The 2000 season was supposed to have been D’Angelo Jimenez’s first full year as a New York Yankee. The native Dominican had completed a noteworthy seven-game-long cup-of-coffee stint in the Bronx the previous September, during which he belted eight hits in his twenty at-bats and drove in four runs. That performance had impressed manager Joe Torre, the team’s front-office and many Yankee fans, including me as well. I can remember being certain that this then 21-year-old switch-hitter would be the Yankees’ fifth infielder in 2000. That didn’t happen.
In an incident that reminded me of the one that had destroyed former Yankee shortstop, Andre Robertson’s big league future, fifteen years earlier, Jimenez broke his neck in a car accident in the Dominican Republic, one month before the 2000 spring training camp opened. A year and a half later, the Yankees traded him to the Padres for reliever Jay Witasick.
While Jimenez had been recovering from his injuries, another Yankee infield prospect named Alfonso Soriano had leap-frogged ahead of him on the organization’s depth chart. Since Derek Jeter, Chuck Knoblauch and Scott Brosius were also firmly ensconced at short, second and third for a Yankee team that had just captured its third-straight World Series, hardly anyone noticed this kid had been traded.
Over the next seven seasons, Jimenez would play for six different big league teams. His best stretch occurred in Cincinnati, where he became the Red’s starting second baseman and Barry Larkin’s double play partner in 2003 and ’04. He hit .290 that first year and than poked 12 home runs and set a career high with 67 RBIs the following season. But after getting off to a slow start in 2005, he lost his job to Rich Aurilia. The Reds released him and he spent the final two years of his big-league career living out of his suitcase, as he played for Texas, Oakland and the Nationals.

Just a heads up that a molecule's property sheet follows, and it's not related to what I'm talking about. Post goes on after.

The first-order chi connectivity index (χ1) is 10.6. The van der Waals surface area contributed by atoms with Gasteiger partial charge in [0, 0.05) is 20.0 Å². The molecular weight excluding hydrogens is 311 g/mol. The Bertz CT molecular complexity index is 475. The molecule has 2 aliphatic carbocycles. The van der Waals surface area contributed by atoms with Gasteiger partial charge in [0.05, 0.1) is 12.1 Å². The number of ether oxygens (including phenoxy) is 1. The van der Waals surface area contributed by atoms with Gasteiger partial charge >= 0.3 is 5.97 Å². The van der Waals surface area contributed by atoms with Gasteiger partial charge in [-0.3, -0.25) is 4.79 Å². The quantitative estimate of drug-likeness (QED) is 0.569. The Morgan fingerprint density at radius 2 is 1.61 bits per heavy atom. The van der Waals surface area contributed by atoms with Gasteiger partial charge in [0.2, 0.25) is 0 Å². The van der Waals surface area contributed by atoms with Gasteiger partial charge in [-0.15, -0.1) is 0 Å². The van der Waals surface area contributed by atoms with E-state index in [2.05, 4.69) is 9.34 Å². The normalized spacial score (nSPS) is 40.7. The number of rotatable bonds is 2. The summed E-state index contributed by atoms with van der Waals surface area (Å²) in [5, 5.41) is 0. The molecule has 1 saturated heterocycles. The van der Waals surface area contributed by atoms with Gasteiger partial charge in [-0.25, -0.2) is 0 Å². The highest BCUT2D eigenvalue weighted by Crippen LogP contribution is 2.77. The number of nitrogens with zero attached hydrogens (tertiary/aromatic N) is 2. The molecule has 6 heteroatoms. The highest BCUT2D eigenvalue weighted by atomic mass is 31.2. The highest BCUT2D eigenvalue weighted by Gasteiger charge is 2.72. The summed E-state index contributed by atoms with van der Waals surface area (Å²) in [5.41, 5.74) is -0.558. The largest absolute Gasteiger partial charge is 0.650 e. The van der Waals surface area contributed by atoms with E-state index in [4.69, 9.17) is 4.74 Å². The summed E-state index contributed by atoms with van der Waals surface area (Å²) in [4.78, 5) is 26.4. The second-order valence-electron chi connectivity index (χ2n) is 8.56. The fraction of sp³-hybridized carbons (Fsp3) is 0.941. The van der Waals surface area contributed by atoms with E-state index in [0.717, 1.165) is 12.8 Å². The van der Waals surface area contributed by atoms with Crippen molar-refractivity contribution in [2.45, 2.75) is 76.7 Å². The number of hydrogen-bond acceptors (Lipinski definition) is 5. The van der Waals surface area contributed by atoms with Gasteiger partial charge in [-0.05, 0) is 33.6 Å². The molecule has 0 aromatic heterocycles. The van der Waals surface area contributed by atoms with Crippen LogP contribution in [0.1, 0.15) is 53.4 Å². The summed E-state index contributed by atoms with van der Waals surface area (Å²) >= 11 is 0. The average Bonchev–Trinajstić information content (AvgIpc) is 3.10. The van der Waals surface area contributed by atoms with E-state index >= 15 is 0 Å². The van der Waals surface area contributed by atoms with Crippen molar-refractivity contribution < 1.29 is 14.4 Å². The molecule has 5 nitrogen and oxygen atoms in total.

Jimenez is still playing baseball. He played for an independent minor league team in 2012 and than joined the Mexican League, where he hit .328 in 21 games. I still think if he didn’t break his neck, he’d have been a great utility infielder for that 2000 Yankee team, instead of Clay Bellinger, who would hit just .207 in that role. That would have put Jimenez in a perfect slot to take over the regular second base job when Knoblauch’s case of Steve Blass throwing disease started. Instead, Jose Vizcaino was given the position and a year later it was Soriano and not today’s Pinstripe Birthday celebrant who would become a big league all star.
Jimenez shares his birthday with this former home run hitter, this former Yankee reliever and a former Yankee outfielder who’s promising career took a u-turn when he slipped on a wet Shea Stadium outfield.
|CIN (3 yrs)||260||1102||958||124||260||48||5||19||103||22||130||165||.271||.359||.391||.751|
|SDP (2 yrs)||173||706||629||84||162||30||4||6||66||6||73||131||.258||.333||.347||.679|
|CHW (2 yrs)||100||433||379||57||100||15||8||8||37||6||48||56||.264||.347||.409||.756|
|OAK (1 yr)||8||20||14||1||1||0||0||0||0||0||6||7||.071||.350||.071||.421|
|TEX (1 yr)||20||68||57||7||12||3||0||1||8||0||10||6||.211||.328||.316||.644|
|WSN (1 yr)||73||128||102||14||25||7||0||2||10||2||21||22||.245||.379||.373||.752|
|NYY (1 yr)||7||23||20||3||8||2||0||0||4||0||3||4||.400||.478||.500||.978|